GEK Wiki / deLacott-recirculating-tar-burner-mod
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Page history last edited by Daniel Chisholm 13 years, 8 months ago

One of the best features of the GEK is that it's the only gasifier I'm aware of that has highly effective air preheating.  This allows for lower tar production, and a somewhat higher tolerance for fuel moisture.  It's not nearly "fuel agnostic" as Jim would like it to be, but the high air preheat temperature is a good contribution toward this goal.


I am presently trying to figure out how to incorporate a tar recirculating and reburning mod to the GEK.  I didn't come up with this idea, it was invented _years_ ago, and it is called a deLacott gasifier.  It's basically a conventional fixed-bed downdraft gasifier, with the addition of a suction unit that also draws some very tar-rich gas off the top of the fuel bed.  This portion of the gas is essentially produced in updraft mode, which is thermally much more effective than downdraft, and which can therefore tolerate much higher moisture content in the fuel feed.  The downside is that this gas is extremely high in tar and water vapour, and is also quite cool.  This gas (which is sucked by a steam-jet ejector pump) is led into a refractory-lined burner chamber, where it is burnt with a sub-stoichiometric quantity of air.  The tar-rich gas is of course an excellent fuel for this.  The amount of air is controlled so that a suitably high (1000-1200C) temperature is achieved, thus destroying virtually all the tars.  This very hot gas is then directed to the gasification zone.  Some of it goes down through the char, gasiftying the char until the Boudard reaction stops (i.e. down to a gas temp of about 800C).  This produces good low-tar "downdraft gas".  The other portion travels upwards, and produces "updraft gas", which is what feeds the tar burner.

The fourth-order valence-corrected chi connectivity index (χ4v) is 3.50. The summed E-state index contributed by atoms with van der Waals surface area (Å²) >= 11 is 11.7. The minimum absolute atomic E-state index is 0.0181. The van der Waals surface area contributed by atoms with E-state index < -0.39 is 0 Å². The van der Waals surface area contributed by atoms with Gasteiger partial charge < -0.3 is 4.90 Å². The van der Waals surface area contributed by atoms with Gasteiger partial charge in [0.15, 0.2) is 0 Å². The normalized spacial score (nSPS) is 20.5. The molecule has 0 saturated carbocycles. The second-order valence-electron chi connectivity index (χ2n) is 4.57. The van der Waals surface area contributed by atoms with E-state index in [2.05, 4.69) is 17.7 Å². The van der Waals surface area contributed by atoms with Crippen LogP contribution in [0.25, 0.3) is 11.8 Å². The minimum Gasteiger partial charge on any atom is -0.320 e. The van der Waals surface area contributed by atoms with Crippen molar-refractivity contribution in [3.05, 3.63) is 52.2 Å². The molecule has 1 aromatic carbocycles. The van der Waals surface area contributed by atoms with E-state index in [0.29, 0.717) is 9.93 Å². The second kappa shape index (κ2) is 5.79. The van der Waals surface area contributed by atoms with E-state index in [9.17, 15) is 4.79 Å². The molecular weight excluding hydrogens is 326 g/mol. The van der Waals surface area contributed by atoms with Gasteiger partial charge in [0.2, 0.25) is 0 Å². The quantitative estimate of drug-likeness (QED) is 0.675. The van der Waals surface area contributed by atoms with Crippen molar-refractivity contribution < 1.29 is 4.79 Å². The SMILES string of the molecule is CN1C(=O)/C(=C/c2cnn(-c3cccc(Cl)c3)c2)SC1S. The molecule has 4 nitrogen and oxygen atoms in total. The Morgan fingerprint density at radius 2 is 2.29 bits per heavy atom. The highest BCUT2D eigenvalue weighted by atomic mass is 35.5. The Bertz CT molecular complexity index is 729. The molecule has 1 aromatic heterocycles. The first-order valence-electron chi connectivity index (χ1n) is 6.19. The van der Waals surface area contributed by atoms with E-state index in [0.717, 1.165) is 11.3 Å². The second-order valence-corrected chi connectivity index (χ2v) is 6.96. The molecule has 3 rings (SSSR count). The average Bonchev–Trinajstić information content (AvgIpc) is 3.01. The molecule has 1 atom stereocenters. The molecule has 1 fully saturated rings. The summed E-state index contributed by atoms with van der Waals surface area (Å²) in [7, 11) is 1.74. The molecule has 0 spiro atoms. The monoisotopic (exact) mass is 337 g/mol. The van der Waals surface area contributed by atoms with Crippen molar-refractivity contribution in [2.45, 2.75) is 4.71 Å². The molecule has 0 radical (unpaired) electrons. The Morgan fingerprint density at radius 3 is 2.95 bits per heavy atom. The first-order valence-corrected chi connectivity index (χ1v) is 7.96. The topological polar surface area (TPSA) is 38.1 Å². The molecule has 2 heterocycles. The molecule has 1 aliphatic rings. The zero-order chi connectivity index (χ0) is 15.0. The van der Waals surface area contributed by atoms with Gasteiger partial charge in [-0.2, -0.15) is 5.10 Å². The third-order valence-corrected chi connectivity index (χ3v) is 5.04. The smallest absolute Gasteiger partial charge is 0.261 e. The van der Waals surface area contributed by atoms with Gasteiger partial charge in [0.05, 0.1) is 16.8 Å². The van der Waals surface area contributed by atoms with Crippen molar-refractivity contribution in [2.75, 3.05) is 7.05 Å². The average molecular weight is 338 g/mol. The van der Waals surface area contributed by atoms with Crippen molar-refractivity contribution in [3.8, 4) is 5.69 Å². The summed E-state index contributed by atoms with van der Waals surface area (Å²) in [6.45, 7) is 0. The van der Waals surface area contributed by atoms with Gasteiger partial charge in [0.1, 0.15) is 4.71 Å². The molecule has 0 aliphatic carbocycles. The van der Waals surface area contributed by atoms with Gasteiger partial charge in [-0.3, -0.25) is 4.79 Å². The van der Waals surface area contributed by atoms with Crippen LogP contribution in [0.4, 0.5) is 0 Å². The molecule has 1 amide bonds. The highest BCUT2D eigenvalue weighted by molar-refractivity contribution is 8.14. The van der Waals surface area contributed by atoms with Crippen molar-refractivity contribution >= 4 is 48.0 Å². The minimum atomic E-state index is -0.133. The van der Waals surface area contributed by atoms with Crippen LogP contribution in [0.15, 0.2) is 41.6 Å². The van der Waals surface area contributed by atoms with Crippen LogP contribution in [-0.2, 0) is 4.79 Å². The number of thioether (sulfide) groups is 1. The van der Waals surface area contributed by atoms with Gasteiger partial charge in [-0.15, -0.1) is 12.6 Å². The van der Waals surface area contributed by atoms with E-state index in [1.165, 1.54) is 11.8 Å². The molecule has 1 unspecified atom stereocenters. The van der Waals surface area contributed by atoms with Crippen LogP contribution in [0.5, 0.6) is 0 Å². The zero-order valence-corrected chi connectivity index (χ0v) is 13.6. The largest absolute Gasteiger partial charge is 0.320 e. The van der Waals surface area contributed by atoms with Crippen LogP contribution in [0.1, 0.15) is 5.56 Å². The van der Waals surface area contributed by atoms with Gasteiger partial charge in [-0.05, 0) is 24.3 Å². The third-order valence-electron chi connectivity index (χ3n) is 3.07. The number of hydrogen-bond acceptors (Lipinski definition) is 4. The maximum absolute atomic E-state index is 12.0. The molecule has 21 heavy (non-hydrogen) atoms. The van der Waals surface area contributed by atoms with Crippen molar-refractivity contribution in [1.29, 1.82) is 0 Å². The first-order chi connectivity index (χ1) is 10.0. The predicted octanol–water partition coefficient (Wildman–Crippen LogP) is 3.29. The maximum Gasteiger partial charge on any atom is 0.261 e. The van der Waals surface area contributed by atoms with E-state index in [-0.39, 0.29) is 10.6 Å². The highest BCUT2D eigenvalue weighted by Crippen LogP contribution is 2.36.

I'll see if I can find an online description, but until then anybody who has the Biomass Energy Foundation "Handbook of Biomass Downdraft Gasifier Engine Systems" can see a diagram and description of it on pg. 44, and similarly-inspired one by Susanto on pg. 45.  It seems to be viewable at Google Books.




I am thinking that the GEK's highly preheated air should work extremely well as a motive fluid for an ejector pump; a given mass of air at 600C has three time the volume as it does at 30C.  A certain amount of active power will be needed; the air would have to be compressed to the neighbourhood of 1-10psi, before beinf fed into the GEK's stainless preheater tubes.  From there it would be rerouted to an ejector unit, which would use the pressurized 600C air to induce the flow of gas drawn off the top of the GEK's fuel bed.  It's an open question at this point as to whether we would desire for combustion to take place inside the ejector (in which case it chould probably be refractory-lined), or not.  In any case, the tar-rich gas and hot air mixture (or the gas from its combustion) would then be directed to the gasification zone.



Comments (2)

jim mason said

at 5:30 pm on Feb 8, 2009

good idea daniel. yes, we do need this sort of system.